Georges Braque and Pablo Picasso originated the style known as Cubism, one of the most internationally influential innovations of 20th-century art. Other practitioners of Cubism in its varied forms include painters Albert Gleizes, Juan Gris, Fernand Léger, Jean Metzinger, and (in his early work) Piet Mondrian, and sculptors Alexander Archipenko, Henri Laurens, and Jacques Lipchitz. The advent of this style marked a rupture with the European traditions, traceable to the Renaissance, of pictorial illusionism and the organization of compositional space in terms of linear perspective. Its initial phase (ca. 1908–12), known as Analytic Cubism (referring to the “analysis” or “breaking down” of form and space), developed under the influence of Paul Cézanne’s and Georges Seurat’s formal innovations. The Cubists fragmented objects and pictorial space into semitransparent, overlapping, faceted planes of pigment, thought by some to show the spatial shift from different perspectives within the same time and space and to emphasize the canvas’s real two-dimensional flatness instead of conveying the illusory appearance of depth.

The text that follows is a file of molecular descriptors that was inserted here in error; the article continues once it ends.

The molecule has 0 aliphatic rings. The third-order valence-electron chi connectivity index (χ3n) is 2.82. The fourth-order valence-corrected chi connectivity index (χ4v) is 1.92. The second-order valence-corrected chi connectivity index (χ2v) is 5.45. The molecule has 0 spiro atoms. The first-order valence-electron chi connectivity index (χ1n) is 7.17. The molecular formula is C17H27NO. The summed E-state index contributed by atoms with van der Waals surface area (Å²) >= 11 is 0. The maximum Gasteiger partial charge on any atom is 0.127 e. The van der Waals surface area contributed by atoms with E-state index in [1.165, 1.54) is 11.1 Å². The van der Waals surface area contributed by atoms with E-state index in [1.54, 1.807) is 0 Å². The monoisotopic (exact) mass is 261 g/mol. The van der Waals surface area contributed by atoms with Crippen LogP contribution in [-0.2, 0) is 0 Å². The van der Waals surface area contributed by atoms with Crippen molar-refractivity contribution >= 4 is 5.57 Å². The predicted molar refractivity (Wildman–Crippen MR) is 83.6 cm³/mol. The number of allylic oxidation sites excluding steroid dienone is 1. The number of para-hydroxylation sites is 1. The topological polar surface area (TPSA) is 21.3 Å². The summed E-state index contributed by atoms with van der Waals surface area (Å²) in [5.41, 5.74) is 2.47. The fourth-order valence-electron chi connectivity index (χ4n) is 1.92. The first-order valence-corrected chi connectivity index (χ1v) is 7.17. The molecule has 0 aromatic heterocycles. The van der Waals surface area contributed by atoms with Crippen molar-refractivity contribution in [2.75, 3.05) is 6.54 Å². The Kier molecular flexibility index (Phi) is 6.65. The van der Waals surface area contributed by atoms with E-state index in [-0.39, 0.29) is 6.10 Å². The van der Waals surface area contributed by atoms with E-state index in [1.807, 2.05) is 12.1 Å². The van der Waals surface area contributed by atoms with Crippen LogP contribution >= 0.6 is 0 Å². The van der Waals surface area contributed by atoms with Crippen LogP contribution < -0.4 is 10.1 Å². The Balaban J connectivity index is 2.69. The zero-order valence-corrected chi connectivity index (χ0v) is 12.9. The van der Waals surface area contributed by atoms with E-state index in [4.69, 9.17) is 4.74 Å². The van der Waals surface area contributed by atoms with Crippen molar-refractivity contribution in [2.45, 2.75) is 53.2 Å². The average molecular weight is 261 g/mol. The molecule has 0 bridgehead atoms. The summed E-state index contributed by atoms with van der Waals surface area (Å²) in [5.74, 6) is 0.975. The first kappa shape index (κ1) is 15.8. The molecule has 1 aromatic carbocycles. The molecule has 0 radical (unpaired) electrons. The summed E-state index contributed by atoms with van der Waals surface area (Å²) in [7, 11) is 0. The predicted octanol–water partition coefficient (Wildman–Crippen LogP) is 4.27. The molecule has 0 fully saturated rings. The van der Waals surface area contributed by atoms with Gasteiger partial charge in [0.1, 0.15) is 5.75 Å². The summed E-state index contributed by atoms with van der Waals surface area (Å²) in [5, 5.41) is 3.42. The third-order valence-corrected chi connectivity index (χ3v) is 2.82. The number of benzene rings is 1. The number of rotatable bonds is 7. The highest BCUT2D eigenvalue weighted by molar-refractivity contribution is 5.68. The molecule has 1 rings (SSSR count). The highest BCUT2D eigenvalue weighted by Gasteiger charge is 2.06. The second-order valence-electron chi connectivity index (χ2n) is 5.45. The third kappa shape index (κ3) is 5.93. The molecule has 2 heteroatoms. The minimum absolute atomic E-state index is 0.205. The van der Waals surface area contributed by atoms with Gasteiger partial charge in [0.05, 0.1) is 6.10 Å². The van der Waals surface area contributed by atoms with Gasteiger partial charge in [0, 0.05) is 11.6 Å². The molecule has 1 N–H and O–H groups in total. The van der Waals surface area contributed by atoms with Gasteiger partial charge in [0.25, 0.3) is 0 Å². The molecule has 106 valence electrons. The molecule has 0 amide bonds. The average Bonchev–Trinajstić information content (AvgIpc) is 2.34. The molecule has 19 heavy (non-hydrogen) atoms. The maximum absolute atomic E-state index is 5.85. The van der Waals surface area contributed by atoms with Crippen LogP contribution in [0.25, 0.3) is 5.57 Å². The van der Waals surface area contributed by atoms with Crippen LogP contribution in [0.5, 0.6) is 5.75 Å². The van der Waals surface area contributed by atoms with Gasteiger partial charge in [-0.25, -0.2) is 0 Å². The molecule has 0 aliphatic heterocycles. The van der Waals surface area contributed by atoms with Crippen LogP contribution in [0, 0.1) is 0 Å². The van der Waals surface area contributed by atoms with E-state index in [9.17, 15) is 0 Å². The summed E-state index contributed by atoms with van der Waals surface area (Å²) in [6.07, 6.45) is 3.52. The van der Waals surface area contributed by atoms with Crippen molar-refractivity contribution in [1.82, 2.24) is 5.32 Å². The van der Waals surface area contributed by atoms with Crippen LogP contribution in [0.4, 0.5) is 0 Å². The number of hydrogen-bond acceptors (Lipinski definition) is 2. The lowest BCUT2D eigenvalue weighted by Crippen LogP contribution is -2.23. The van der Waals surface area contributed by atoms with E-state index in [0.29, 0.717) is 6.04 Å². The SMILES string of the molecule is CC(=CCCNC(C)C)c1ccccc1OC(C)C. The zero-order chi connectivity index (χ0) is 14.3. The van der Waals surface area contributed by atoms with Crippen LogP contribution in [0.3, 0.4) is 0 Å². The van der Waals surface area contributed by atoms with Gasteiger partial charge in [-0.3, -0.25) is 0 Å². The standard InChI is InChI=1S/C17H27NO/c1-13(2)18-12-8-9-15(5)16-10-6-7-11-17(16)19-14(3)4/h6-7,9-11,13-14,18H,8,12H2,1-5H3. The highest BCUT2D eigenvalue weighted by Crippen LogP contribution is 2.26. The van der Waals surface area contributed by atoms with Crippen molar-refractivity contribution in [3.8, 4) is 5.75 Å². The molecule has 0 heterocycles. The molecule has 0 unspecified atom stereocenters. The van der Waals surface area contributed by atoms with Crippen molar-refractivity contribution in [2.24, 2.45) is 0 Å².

With Analytic Cubism, Braque’s and Picasso’s attempts to depict the conceptual planes of figures and objects in space developed into an austere, depersonalized pictorial style. They at first employed a limited palette of ochers, browns, greens, grays, and blacks, which were considered less expressive than a full range of color, and in 1911 began experimenting with simulated textures, shadows, and modern stenciled typography. The elements within Cubist compositions often inverted the devices of artistic illusionism as if mocking the codelike qualities of two-dimensional representation. In 1912, as part of their exploration of the ambiguities of real and representational space, they adopted the technique of papier collé (from the French coller, meaning to paste or glue), wherein overlapping and fragmented pieces of newspaper, wallpaper, tickets, cigarette packages, and other detritus were arranged, altered, and adhered to the ground of paper or canvas, disrupting Modernism’s inviolate picture plane. By 1913 Analytic Cubism was succeeded by Synthetic Cubism, in which the “analysis” of objects was abandoned and replaced by “constructing” or “synthesizing” them through the overlapping of larger, more discrete forms that seemed as if they might have been cut and pasted to the canvas. This new form of Cubism, which featured brighter colors, ornamental patterns, undulating lines, and rounded as well as jagged shapes, was common into the 1930s.